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3.7 inch AA Mk6 Probert


Well-Known Member
Premium Member
thought you might like to see a 3.7 inch Mk6 Probert proj. It makes an excellent door stop!
Very nice!
Just what I'm after to put in my 3.7 inch case!

hope you mean a 3.7 inch Mk 6 case - they were different to the standard 3.7 inch case - taller and with a more tapered shoulder. I got rid of the case as they crimped over the driving bands and as it was a fired case, the neck had been pushed out and the shell wouldn't sit happily in it (like a 76mm Scorpion)
Ahhh,mine is a 1949 dated MK 1 case.

Always thought it was a MK 6 for some reason,don't know why!

Are primers for these cases easy to come by?

hi Andy, the primers aren't too difficult to find as long as you know what you are looking for - MkII no 11, see atached photo from the 3.7" handbook. Dave
I never seen mk6 shell and case..... wonderful.
the case is a 4,5in AA adapted to 3,7in shell (94x857)??

best regards
That is as I understand it but I didn't have a 4.5 inch AA to compare the 2. I think the necking down process also included tapering the shoulder more than on the 4.5 but perhaps others have more knowledge of this.
3 "/ 70 Probert Mk 34 Mod1

As a comparison


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Thanks so much for the photo. I am a long time collector over 50 years of it but very new to the computer age. My 1st replay thanks again for photo , my scrap binder is now in vol.7 ebay[love them/ hate them] used to be a good sourse of photos, i now have a much better one boc
3/70 some information

see attachments;

search web with ; [FONT=Arial,Helvetica][SIZE=+2]3"/70 (7.62 cm) Mark 37

this will lead to the British version etc.
I've lost control of the type size !

Type Fixed Weight of Complete Round
(see Note 4) 36 lbs. (16.4 kg) Projectile Types and Weights HE Fuze NC101 - 15 lbs. (6.8 kg) Bursting Charge N/A Projectile Length N/A Propellant Charge 11.2 lbs. (5.1 kg)
Cartridge weight (empty): 9.8 lbs. (4.4 kg) Cartridge 76.2 mm x 662R Muzzle Velocity 3,400 fps (1,036 mps) Working Pressure 22.5 tons/in2 (3,547 kg/cm2) Approximate Barrel Life N/A Ammunition stowage per gun
(see Note) 1,000 rounds Notes:

1) These weapons had 161 ready rounds per gun in two hoppers (100 and 38 rounds) and in the transfer system. The figure listed above is the quantity per gun stored in the magazine.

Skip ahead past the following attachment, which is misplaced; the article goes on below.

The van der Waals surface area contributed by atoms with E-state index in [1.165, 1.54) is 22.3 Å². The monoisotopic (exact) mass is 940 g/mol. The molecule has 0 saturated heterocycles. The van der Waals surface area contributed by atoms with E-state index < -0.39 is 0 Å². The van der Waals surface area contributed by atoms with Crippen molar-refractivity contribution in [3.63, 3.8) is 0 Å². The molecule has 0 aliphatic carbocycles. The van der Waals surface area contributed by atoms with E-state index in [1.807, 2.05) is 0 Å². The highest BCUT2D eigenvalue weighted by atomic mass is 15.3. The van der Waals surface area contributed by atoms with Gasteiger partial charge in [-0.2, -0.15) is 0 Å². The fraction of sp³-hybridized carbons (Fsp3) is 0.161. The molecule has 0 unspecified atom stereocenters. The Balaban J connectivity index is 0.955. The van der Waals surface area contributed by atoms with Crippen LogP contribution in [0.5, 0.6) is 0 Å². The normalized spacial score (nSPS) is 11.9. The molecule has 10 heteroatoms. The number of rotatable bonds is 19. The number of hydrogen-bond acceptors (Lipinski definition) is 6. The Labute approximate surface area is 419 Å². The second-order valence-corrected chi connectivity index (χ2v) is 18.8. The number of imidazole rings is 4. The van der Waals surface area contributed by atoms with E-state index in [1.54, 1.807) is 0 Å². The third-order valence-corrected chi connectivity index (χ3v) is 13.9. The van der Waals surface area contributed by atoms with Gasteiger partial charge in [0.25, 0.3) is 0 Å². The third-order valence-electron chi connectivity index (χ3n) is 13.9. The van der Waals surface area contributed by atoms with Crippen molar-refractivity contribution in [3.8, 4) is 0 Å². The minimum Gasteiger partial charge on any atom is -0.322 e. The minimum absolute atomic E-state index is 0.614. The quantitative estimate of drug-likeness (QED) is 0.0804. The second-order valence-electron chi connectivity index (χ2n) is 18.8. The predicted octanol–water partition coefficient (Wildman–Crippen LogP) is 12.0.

2) HE Fuze NC101 was normally a VT (proximity) type round. It could be used in a contact mode by "paralyzing" the VT mechanism via a wiping action.
3) Besides the HE NC101, there were also a non-fragmenting round for AA practice and an inert training round.
4) "US Naval Weapons" has a complete round weight of about 61 lbs. (27.7 kg). I believe this to be incorrect.
5) Although munitions were a joint development, the USN and British cartridges were slightly different.


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On tuesday one of my contacts phoned me. He buys and sells all sorts of stuff, militaria being one thing he's into, although he's not a collector. He told me he had found a "big shell case, it says 3.7" GUN VI on it". I wen't over today to pick it up, only to find that it had been cut off below the neck. Why is it always the good ones?
For those of you who like the technicalities about how these things are meant to work, I was sent this a while ago:

I was taught, and went on subsequently to teach at the Army School of Ammunition, the aim of Probert rifling was to extend the barrel life by allowing greater wear at the neck of the chamber. The system worked by separating the roles of imparting spin and forward obturation to two separate bands. The forward driving band, up by the bourrelet was designed to engage the rifling and the rearward obturation band to provide the gas seal. This second band was very deep to allow for significant erosion at the case mouth. The leed was very long (about 7 between the end of the chamber and the C of R) on a probertised barrel to allow for this. The 3.7, being fixed QF, could not take up wear by ramming so would be condemned very quickly if rifled in the conventional manner. The tapered muzzle section swaged down the driving bands to clean up the projectile, but this was not the main aim of the Probert system..
After years of searching and 2 very helpful people on BOCN I finally got one today, thanks to both of them.
Just looking out for a primer now.